“… bearing with one another, and forgiving one another, if anyone has a complaint against another; even as Christ forgave you, so you also must do.” Col. 3:13 (KJV)
This week as I scanned my mail, I observed an email celebrating the Lenten season. When I looked to see who had sent it, I noticed its source was a past associate, with whom, I had become very “disenchanted.” Translation? They had committed an action that I felt was unkind and I had not yet found it in my heart to forgiven them. With this personal story as a backdrop, I’d like to focus this week’s Lenten season study on practicing forgiveness.
In the Lord’s Prayer, receiving forgiveness from God is joined to forgiveness of others. (Matt. 6:12; Luke 11:4) Jesus used several parables to illustrate the need to pursue forgiveness. In the parable of the unmerciful servant, He makes the point that human beings are obligated to forgive because God has forgiven them. (Matt. 18:23-35) In the parable of the prodigal son, Jesus contrasts the “forgiving” heart of the father in the story with the “unforgiving” older son. It is a study in the stubborn refusal to forgive that is characterized by hardness, a demand for revenge, and arrogant refusal to celebrate. The older son’s self-justified indignation and smugness “over being right” was causing just as much pain and separation between himself and his father as was caused by his younger brother. Unforgiveness often causes as much pain as the original offence. (Sound familiar?) Let’s go back to my email.
I opened the email (which I usually delete) and oh my, was I blessed by what I received. It was as follows:
The only authentic fasting is fasting that includes a spiritual attack against our own sin. If there is an unresolved pocket of sin in our life, God is going to come to us and say, “The fast I choose is for that sin to be starved to death.” From A Hunger for God by John Piper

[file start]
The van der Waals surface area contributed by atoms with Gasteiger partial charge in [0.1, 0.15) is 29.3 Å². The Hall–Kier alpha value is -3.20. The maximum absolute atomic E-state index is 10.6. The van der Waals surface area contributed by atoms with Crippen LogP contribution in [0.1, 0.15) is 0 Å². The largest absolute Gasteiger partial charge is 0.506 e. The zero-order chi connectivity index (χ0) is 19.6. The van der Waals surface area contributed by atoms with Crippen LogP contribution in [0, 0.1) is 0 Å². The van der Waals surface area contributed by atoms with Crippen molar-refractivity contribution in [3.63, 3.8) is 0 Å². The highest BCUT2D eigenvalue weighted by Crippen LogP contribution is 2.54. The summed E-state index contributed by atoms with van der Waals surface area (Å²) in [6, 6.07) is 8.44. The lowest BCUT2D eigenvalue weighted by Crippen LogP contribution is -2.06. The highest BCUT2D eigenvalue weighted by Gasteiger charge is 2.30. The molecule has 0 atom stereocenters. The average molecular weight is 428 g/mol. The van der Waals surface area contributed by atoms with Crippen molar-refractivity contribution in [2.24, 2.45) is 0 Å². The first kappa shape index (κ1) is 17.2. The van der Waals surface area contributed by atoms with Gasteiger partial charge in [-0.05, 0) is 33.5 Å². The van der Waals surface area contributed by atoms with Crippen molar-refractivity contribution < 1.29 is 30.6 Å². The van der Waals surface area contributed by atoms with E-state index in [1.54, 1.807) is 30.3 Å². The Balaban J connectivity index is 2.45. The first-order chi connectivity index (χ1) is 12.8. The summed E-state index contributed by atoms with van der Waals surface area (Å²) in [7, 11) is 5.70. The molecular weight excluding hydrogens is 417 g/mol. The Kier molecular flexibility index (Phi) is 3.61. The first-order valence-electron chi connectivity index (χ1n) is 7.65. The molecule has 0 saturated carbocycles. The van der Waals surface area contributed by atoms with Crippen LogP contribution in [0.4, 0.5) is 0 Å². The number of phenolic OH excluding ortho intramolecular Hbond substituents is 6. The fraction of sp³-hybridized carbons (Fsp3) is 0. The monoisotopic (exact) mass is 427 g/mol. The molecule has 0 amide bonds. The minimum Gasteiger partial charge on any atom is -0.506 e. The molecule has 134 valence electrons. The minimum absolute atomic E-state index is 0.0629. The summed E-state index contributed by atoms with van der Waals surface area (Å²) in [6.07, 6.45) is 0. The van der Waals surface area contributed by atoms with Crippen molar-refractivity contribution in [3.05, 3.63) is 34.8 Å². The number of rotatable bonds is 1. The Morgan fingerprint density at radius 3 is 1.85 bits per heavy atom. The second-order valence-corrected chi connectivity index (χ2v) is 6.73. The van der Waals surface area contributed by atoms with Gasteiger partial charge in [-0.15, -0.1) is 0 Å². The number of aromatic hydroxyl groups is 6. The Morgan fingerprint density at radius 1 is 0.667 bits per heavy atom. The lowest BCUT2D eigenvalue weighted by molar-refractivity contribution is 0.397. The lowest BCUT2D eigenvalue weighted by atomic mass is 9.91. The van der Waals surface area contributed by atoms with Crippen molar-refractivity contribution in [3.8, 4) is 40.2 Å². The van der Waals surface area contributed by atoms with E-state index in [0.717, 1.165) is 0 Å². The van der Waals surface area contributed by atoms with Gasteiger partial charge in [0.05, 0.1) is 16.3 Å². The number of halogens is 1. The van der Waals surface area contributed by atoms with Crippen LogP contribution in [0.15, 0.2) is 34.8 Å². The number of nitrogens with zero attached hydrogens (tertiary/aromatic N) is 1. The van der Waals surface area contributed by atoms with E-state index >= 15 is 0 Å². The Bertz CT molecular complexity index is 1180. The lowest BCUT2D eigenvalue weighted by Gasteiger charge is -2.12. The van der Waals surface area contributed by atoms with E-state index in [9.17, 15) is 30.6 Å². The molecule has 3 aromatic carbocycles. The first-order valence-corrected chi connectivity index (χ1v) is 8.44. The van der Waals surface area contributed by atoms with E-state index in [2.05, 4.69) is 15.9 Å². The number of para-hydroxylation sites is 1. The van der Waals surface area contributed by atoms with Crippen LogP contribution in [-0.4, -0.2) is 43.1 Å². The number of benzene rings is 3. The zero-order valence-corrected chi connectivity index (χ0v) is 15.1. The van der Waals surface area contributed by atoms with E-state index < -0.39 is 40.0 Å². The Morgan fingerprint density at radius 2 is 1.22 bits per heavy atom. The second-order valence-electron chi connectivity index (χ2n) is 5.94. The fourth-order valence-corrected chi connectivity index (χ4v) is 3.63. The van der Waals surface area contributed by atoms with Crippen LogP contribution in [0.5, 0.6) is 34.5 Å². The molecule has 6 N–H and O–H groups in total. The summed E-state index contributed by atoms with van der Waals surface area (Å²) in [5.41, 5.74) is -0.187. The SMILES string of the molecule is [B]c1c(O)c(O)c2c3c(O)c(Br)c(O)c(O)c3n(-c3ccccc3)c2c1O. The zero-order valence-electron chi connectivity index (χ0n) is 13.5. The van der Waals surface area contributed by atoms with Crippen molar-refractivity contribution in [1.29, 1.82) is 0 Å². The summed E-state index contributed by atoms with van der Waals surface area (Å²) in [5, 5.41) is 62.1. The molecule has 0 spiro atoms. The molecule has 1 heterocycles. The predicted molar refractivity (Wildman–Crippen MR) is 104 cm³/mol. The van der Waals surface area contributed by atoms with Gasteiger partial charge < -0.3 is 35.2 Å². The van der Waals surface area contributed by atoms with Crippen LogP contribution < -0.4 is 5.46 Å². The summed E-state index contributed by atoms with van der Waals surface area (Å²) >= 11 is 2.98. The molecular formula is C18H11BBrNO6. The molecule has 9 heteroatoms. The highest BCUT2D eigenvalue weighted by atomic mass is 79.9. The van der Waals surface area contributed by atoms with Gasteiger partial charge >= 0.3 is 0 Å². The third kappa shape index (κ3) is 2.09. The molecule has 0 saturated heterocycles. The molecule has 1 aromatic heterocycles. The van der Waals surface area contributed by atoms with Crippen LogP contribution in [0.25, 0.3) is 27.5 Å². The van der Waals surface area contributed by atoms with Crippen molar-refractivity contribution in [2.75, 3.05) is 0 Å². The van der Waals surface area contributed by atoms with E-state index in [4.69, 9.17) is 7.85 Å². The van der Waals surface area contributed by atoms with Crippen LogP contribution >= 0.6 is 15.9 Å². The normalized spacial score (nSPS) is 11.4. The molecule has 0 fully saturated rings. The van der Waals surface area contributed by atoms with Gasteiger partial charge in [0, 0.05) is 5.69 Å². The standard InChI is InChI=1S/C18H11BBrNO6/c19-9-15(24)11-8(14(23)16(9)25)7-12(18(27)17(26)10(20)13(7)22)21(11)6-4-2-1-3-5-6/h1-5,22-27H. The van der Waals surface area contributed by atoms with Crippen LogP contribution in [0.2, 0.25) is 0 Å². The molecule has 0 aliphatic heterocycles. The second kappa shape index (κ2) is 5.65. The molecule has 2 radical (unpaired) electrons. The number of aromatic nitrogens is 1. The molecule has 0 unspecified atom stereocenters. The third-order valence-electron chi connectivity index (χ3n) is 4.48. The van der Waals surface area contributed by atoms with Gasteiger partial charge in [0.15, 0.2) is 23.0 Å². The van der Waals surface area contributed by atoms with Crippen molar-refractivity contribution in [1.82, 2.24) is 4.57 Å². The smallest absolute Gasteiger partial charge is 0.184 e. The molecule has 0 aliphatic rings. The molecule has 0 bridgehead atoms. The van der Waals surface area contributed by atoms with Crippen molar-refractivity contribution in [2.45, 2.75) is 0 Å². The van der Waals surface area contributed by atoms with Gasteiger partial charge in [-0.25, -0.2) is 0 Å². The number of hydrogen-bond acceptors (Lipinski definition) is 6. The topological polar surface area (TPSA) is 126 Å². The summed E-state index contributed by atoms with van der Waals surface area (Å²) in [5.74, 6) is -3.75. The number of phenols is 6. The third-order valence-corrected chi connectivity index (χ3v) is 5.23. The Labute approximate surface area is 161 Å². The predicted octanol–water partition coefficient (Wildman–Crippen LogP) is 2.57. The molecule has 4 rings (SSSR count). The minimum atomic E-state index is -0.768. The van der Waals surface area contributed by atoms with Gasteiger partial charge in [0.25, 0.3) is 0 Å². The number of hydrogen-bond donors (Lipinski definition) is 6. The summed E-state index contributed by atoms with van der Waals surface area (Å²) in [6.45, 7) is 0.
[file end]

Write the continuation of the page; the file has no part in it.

My heart was “doubly convicted”—my “unresolved pocket of sin” had been exposed AND my fasting this Lenten season needed to be more authentic. God did speak to me and say, “Eileen, the fast I choose for you is that you starve to death the sin of unforgiveness.” The refusal to forgive indicates a rebellious, stubborn heart that has “not drunk deeply of the water of grace and mercy at the well of God’s forgiveness” (Luke 7:47). Be kind to one another, tenderhearted, forgiving one another, just as God in Christ forgave you (Eph. 4:32).
Unforgiveness has been described as poison to the person who holds it in their heart. Some people carry unforgiveness around like a banner of entitlement—“I’ve been wronged and it’s my right not to forgive!” While forgiveness is not easy, God has provided His Spirit within us to show us how we can be freed from the death grip of unforgiveness. Ask Him to set you free.
This week you will have an opportunity to learn more about and practice solitude. Read the short article, What the Bible says about Solitude as part of your “Journey of THE CROSS”.
Then practice solitude by inviting the Holy Spirit to help you with an unforgiveness you may be holding in your heart. Give yourself completely to God to help you knowing that “God loves you just as you are but also loves you too much to let you stay as you are”.